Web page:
Manipulating the medial muscles (corrugator and procerus) allows the medial brow to elevate if desired. At the skin incision, one may need to resect approximately twice the skin at open incision in relation to amount of brow actually elevated (2:1), and this will lengthen the forehead unless a trichophytic incision is used.24 Here the incision may be straight or irregularly shaped, beveling away from the hair follicles to encourage hair growth through the resultant scar. Here a subcutaneous or subgaleal or subperiosteal plane can be used ( Fig. 23.11 ).
The pretrichial approach does shorten the forehead but does not necessarily lower the hairline unless the posterior scalp is mobilized and advanced, which usually requires a galeotomy.25 Good candidates for hairline lowering include those with a high hairline, good scalp mobility, good hair, and no prior scalp surgery. Poorer candidates include those with a rigid scalp, thin or fragile hair, and previous transplants, as well as heavy smokers.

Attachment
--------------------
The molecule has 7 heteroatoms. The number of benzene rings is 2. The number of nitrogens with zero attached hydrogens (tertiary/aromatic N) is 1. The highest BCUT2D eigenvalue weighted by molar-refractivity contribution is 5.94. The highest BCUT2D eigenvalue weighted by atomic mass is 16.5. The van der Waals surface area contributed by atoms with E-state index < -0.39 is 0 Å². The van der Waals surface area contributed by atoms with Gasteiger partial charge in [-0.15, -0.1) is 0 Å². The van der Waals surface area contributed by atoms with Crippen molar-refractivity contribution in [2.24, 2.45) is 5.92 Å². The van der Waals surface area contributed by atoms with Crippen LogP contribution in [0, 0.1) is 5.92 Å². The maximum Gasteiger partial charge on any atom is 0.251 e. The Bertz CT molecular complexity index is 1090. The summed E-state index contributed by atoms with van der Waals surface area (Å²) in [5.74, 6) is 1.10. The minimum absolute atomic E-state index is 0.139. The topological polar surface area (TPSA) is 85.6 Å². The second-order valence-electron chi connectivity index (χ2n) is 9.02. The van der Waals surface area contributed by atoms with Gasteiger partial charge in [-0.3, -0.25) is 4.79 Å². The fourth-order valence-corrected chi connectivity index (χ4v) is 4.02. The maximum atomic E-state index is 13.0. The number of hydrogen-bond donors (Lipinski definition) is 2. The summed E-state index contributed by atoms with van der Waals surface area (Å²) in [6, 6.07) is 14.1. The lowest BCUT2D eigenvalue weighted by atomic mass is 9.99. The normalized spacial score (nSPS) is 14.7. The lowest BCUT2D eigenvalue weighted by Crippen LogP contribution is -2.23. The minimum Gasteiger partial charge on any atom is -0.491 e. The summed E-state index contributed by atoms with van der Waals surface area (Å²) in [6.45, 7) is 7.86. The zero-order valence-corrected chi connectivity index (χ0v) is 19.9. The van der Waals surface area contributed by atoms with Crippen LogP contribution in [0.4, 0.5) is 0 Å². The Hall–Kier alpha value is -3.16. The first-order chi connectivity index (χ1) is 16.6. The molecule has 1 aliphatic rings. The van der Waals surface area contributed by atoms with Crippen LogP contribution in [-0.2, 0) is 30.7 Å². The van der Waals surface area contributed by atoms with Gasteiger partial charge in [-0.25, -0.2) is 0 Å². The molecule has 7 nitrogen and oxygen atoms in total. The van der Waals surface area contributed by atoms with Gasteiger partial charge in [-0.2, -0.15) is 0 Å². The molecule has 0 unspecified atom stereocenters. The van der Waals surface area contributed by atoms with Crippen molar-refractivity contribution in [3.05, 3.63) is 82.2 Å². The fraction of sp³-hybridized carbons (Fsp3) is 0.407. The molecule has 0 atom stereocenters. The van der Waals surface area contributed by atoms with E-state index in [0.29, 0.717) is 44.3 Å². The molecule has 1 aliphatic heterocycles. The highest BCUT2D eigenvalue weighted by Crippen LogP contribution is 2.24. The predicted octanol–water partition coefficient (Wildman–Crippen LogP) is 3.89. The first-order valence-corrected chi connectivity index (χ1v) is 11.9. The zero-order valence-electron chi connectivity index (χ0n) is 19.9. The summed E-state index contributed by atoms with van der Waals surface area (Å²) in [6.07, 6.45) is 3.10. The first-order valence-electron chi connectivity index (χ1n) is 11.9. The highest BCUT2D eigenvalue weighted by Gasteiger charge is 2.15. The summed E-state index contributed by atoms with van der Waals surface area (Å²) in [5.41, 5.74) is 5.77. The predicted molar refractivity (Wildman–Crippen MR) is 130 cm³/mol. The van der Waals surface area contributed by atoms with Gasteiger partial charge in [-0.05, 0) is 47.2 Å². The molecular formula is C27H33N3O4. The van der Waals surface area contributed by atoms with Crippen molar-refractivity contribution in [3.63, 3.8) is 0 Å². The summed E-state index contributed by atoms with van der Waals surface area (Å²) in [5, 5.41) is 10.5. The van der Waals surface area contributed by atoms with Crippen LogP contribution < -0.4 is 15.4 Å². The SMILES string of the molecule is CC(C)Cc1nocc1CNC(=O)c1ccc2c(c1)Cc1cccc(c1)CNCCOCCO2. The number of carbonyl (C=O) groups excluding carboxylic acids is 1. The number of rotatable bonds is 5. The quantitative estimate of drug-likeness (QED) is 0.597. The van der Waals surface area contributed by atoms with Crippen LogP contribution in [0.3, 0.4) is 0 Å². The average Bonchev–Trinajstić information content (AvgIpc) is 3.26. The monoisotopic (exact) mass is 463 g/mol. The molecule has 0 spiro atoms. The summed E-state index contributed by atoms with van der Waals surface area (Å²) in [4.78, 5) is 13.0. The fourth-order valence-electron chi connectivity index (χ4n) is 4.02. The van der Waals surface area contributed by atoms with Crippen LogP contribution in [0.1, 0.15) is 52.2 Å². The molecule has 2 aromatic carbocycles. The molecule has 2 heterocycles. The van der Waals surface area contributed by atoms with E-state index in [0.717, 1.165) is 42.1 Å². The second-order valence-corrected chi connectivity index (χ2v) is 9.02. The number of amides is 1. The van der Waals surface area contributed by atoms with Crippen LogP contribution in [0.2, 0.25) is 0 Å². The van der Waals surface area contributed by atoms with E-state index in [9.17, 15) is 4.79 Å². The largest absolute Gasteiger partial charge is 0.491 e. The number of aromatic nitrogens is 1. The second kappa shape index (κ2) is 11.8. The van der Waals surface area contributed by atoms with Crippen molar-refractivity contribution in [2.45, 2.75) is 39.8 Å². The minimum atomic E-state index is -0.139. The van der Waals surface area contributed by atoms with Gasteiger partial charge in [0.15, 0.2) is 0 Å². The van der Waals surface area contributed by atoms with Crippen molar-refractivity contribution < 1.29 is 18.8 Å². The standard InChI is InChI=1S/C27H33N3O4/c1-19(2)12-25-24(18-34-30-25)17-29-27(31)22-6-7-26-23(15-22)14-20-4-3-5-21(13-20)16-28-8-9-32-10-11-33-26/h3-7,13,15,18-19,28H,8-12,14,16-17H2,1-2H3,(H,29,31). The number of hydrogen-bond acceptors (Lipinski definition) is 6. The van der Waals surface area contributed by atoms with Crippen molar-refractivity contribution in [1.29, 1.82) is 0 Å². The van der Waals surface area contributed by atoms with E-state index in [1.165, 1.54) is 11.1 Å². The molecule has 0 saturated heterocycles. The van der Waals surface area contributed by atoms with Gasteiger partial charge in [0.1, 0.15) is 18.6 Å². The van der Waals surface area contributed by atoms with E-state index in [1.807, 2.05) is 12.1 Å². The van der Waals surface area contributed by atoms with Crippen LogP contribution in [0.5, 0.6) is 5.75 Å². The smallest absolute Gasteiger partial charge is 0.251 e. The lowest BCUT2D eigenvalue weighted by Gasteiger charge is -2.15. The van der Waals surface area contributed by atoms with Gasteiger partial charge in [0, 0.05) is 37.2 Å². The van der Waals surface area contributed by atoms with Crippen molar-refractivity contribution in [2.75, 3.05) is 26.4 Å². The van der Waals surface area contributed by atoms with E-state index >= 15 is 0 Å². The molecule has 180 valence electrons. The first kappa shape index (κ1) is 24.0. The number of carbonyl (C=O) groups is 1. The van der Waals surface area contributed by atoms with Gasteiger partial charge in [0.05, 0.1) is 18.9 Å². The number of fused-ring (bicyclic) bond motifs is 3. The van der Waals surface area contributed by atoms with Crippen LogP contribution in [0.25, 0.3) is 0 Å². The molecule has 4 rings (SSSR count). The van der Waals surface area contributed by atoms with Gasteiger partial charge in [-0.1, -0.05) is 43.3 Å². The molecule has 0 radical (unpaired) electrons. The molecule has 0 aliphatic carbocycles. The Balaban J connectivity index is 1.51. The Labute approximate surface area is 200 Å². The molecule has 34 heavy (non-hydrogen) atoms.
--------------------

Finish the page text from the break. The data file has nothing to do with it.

Pros: Works in an open access, and excessive skin is not just repositioned but removed. Results are believed by many to be longer lasting. The pretrichial scar can be camouflaged and is a good choice for heavily wrinkled forehead skin, which can be tightened well. When subcutaneous, there may be less postop itching and dysesthesias because the plane of dissection is superficial to the sensory nerves.
Cons: Produces a larger scar, and some hair loss (risky choice in males whose genetic hair pattern is still evolving). Sensory dysesthesias and paresthesias are frequent. Subcutaneous dissection requires meticulous attention to blood vessels and the position of the frontal branch of cranial nerve VII. Use caution in smokers.
Endoscopically Assisted Foreheadplasty
Traditional, general or sedation anesthesia, surgical suite
In recent years, the endoscopically assisted forehead lift has been popular ( Fig. 23.12 ). Via limited paramedian and lateral incisions (four or five), this procedure combines manual dissection with use of an endoscopic camera attached to a video monitor. Again, success in advancement of the forehead requires complete release of the arcus marginalis and temporal crest (conjoint tendon), as well as dissection caveats as previously discussed in the coronal approach section. The plane of dissection is typically subperiosteal or subgaleal,26 and some techniques sometimes add a limited subcutaneous portion.27